Maya's order on Reliance irks farmers
Farmers and those in the industry are holding protests to demand reopening of Reliance Fresh stores.
Uttar Pradesh Chief Minister Mayawati's diktat to shut Reliance Fresh operations in the state has irked both farmers and industry in the state and some are holding protests to demand their reopening.
Contrary to her claim that she was constrained to shut Reliance retail stores because of opposition from a large chunk of the farming community, representatives of farmers as well as industry have expressed their chagrin over the move.
They were also critical of the government's decision to roll back its own Agriculture Infrastructure and Investment Policy, whereby doors were opened for contract farming in the state.
Interestingly, some farmer groups have described Mayawati's abrupt move as "anti-farmer" taken under pressure after her political adversary, Samajwadi Party chief Mulayam Singh Yadav, raised the issue and his party men resorted to protests outside Reliance stores.
About 5,000-odd farmers who were lined up by Reliance Fresh for supplying vegetables are planning to stage demonstrations and protest road-blocks to demand reversal of the state government decision.
In Nawabganj town of the Unnao district, about 45 kms from Lucknow, a farmer group staged a demonstration outside a Reliance Collection Centre on Saturday, while a major protest has been proposed in Lucknow on Tuesday.
"We will block the Lucknow-Kanpur highway if our demand to reopen Reliance stores is not met," Kanhaiya Lal, a farmer from Makdoompur village in Nawabganj, told IANS.
Another farmer Atul Bihari Verma complained: "Mayawati's new farm policy had given us the freedom to sell our produce to anyone, as against the earlier binding of selling the stuff only at mandis (wholesale markets) where middlemen were fleecing us. Now it is back to square one."
Ram Kumar of Veeramour village, about 20 kms from Lucknow, told IANS: "Do you know that Reliance had even facilitated collection of our produce from our doorstep, and the company was even bearing the 2 per cent mandi tax and 0.5 per cent education cess."
Farmers Dharampal and Keerat were equally unhappy with the move. "At the mandi we have to also pay Rs 5 per sack as handling charge."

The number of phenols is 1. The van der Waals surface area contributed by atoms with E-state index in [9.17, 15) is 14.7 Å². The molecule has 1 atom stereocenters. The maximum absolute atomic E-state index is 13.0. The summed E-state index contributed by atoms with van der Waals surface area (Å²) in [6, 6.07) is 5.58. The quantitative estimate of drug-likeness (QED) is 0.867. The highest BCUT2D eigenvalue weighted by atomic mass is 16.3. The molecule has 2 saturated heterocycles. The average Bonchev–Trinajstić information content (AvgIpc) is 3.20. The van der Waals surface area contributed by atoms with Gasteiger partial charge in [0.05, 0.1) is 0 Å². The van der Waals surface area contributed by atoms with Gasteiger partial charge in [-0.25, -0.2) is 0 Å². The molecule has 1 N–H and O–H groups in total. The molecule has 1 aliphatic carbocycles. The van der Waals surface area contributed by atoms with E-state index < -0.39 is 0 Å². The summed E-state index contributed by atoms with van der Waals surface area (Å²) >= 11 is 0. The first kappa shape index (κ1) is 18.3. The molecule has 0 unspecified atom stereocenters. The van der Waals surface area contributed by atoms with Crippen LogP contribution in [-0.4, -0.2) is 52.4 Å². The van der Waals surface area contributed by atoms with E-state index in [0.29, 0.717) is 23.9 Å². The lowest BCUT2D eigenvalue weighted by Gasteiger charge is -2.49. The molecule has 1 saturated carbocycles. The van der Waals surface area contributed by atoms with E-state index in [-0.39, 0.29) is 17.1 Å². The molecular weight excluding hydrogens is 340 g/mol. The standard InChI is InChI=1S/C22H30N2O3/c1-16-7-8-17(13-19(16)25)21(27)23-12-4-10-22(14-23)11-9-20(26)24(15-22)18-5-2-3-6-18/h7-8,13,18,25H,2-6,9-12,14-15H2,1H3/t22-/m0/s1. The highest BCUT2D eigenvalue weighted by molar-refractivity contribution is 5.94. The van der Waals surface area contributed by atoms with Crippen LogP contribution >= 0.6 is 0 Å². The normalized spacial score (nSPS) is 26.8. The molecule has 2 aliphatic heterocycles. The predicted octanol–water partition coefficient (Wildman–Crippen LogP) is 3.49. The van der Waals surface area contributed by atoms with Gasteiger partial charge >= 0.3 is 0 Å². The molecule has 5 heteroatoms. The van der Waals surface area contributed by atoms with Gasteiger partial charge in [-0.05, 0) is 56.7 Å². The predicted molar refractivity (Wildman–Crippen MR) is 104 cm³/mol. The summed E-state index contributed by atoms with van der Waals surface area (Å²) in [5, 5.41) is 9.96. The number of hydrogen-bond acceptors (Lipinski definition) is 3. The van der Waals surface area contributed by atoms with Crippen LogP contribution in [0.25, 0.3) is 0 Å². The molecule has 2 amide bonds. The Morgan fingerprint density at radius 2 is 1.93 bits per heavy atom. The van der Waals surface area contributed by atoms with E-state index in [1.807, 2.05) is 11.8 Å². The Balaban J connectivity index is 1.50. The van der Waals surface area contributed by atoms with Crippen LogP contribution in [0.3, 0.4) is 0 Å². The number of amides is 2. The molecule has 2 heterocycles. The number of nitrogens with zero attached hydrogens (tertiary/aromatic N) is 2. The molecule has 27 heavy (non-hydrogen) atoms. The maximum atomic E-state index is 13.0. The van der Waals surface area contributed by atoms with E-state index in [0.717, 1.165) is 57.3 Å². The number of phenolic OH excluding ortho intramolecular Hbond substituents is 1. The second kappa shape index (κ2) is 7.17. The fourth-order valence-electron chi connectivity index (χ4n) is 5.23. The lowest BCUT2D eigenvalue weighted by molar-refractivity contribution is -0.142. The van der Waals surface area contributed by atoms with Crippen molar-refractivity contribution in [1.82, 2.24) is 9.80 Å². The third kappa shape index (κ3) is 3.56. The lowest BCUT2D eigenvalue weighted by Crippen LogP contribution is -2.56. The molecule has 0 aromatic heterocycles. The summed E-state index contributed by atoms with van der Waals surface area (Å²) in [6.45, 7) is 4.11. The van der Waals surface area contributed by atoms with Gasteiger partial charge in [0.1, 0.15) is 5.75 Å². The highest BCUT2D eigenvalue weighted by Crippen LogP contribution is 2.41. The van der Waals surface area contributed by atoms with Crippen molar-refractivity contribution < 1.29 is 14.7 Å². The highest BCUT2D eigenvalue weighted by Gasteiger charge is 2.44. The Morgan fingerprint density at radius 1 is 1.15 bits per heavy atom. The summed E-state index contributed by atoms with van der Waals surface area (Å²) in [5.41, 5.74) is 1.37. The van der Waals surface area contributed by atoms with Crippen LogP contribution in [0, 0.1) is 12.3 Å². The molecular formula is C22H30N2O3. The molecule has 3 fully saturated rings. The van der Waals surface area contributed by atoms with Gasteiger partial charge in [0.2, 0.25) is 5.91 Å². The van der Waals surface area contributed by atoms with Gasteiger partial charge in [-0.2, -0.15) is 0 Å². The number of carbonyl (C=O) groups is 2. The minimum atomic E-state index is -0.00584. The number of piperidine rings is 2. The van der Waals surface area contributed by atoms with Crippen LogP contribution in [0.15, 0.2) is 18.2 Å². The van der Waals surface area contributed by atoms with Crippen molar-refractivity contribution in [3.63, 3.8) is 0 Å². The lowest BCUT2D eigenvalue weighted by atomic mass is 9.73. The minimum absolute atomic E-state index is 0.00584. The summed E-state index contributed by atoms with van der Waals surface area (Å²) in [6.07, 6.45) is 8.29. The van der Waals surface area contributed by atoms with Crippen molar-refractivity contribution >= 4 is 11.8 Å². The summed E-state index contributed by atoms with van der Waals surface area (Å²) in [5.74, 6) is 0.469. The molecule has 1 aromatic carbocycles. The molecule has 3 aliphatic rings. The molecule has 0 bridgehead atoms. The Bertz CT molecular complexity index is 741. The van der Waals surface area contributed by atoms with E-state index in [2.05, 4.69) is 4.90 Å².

What seems to irk most farmers is the exploitation at the hands of middlemen who generally control the price at the mandis.
Girdhari Yadav of Bakshi-ka-Talab, about 25 kms from Lucknow, said: "Mayawati's order has forced us to revert back to the mandis and many of us were ridiculed there for having entered into an agreement with Reliance."
Representatives of the Confederation of Indian Industry (CII) and the PHD Chamber of Commerce were equally critical of the government decision. "I fail to understand what prompted the government to withdraw its own policy that was aimed at bringing in the much desired agricultural reforms by encouraging private investment in the agri-sector," remarked Anil Shukla of the PHD Chamber of Commerce.
"If this is going to be the erratic functioning of the government, then who will come to invest in Uttar Pradesh, which was anyway the last destination on the priority list of private investors."
Criticising the government's reversal, a CII (Uttar Pradesh Chapter) official told IANS on condition of anonymity: "The growth of retail chains such as Reliance was a big step forward in modern agriculture infrastructure which takes time and money to build. A sudden reversal is bound to shake the confidence of any investor."
He said: "UP had suffered so far largely because of political instability which did seem to come to an end with Mayawati getting a clear majority to form a stable five-year government. No one could have imagined that even a powerful and stable government like hers would change its own decisions at the drop of a hat, after all, no one implements a policy without studying all its pros and cons."